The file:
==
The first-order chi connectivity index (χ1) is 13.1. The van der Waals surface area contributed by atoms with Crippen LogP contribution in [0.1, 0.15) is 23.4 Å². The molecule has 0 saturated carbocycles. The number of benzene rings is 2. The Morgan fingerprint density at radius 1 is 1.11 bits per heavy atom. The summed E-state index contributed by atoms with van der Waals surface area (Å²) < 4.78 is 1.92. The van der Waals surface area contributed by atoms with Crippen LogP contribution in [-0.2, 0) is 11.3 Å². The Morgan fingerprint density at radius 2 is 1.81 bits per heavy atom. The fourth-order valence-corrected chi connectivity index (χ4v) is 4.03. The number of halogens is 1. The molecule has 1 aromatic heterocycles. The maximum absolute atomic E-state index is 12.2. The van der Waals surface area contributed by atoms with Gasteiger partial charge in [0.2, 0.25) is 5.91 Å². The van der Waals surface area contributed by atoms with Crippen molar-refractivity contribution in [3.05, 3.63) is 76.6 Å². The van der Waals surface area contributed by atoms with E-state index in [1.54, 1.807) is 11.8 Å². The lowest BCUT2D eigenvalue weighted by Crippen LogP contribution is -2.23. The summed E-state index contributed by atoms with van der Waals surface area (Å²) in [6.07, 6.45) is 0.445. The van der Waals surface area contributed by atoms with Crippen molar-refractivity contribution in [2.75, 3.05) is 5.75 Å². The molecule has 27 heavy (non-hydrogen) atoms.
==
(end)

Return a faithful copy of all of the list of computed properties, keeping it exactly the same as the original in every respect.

The first-order chi connectivity index (χ1) is 13.1. The van der Waals surface area contributed by atoms with Crippen LogP contribution in [0.1, 0.15) is 23.4 Å². The molecule has 0 saturated carbocycles. The number of benzene rings is 2. The Morgan fingerprint density at radius 1 is 1.11 bits per heavy atom. The summed E-state index contributed by atoms with van der Waals surface area (Å²) < 4.78 is 1.92. The van der Waals surface area contributed by atoms with Crippen LogP contribution in [-0.2, 0) is 11.3 Å². The Morgan fingerprint density at radius 2 is 1.81 bits per heavy atom. The fourth-order valence-corrected chi connectivity index (χ4v) is 4.03. The number of halogens is 1. The molecule has 1 aromatic heterocycles. The maximum absolute atomic E-state index is 12.2. The van der Waals surface area contributed by atoms with Gasteiger partial charge in [0.2, 0.25) is 5.91 Å². The van der Waals surface area contributed by atoms with Crippen molar-refractivity contribution in [3.05, 3.63) is 76.6 Å². The van der Waals surface area contributed by atoms with E-state index in [1.54, 1.807) is 11.8 Å². The lowest BCUT2D eigenvalue weighted by Crippen LogP contribution is -2.23. The summed E-state index contributed by atoms with van der Waals surface area (Å²) in [6.07, 6.45) is 0.445. The van der Waals surface area contributed by atoms with Crippen molar-refractivity contribution in [2.75, 3.05) is 5.75 Å². The molecule has 27 heavy (non-hydrogen) atoms.